But its proponents are generally technology lovers who believe that foul devil Progress is on their side.
Derision, alas, is not enough to silence their claims.
Over at the New York Times, Sandra Aamodt and Sam Wang evaluate the prospective match-up of Computers vs. Brains.
Of the brain, they say:
One cubic centimeter of human brain tissue, which would fill a thimble, contains 50 million neurons; several hundred miles of axons, the wires over which neurons send signals; and close to a trillion (that’s a million million) synapses, the connections between neurons... unlike a computer, connections between neurons can form and break too, a process that continues throughout life and can store even more information because of the potential for creating new paths for activity.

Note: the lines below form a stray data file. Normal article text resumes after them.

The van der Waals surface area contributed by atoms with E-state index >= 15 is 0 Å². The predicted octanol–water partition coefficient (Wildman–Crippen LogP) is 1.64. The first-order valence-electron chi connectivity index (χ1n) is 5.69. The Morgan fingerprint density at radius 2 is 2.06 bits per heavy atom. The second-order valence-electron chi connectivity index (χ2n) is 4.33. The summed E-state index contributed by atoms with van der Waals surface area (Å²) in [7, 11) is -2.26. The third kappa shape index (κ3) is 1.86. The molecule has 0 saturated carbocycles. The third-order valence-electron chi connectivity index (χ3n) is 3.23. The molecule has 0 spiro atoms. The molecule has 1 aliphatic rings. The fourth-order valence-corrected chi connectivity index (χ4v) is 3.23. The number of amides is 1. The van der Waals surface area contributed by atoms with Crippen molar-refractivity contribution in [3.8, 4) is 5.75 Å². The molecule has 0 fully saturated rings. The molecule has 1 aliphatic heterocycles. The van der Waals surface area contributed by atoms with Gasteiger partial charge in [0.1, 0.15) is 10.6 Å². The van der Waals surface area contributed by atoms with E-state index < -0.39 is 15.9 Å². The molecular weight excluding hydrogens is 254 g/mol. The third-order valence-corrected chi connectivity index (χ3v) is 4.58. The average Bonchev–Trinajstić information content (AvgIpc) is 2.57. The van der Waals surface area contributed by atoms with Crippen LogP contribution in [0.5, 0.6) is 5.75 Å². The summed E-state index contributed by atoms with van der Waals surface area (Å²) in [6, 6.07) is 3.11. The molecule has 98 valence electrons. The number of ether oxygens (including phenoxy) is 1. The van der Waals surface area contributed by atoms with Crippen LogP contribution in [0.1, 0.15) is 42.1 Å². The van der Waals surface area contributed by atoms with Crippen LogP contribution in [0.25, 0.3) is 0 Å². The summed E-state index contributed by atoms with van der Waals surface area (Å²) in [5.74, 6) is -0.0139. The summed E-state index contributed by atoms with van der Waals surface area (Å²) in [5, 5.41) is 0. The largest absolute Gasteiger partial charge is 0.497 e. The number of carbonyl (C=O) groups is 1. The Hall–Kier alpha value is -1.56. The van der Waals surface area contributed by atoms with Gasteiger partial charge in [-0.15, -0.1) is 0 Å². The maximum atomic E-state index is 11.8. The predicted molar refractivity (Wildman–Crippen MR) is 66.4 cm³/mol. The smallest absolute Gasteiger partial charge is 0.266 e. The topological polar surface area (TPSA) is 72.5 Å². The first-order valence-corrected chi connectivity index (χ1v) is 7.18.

Their back-of-the-envelope estimate suggests the human brain has a capacity for about one petabytes, one million gigs, of information. (They say all information stored on the internet only reaches three petabytes.)
The writers throw cold water on futurist Ray Kurzweil's optimism that Moore's Law (the so-far constant doubling of computer capacity) will overcome the difficulties. Even if it runs into no insurmountable design barriers, “By 2025, the memory of an artificial brain would use nearly a gigawatt of power, the amount currently consumed by all of Washington, D.C.”
The human brain runs on only 12 watts. If nigh-limitless power devices remain uninvented, substantive technological mock-ups of the human brain may never be possible.
Aamodt and Wang close on a humanist note.
...although it eventually may be possible to design sophisticated computing devices that imitate what we do, the capability to make such a device is already here. All you need is a fertile man and woman with the resources to nurture their child to adulthood. With luck, by 2030 you’ll have a full-grown, college-educated, walking petabyte. A drawback is that it may be difficult to get this computing device to do what you ask.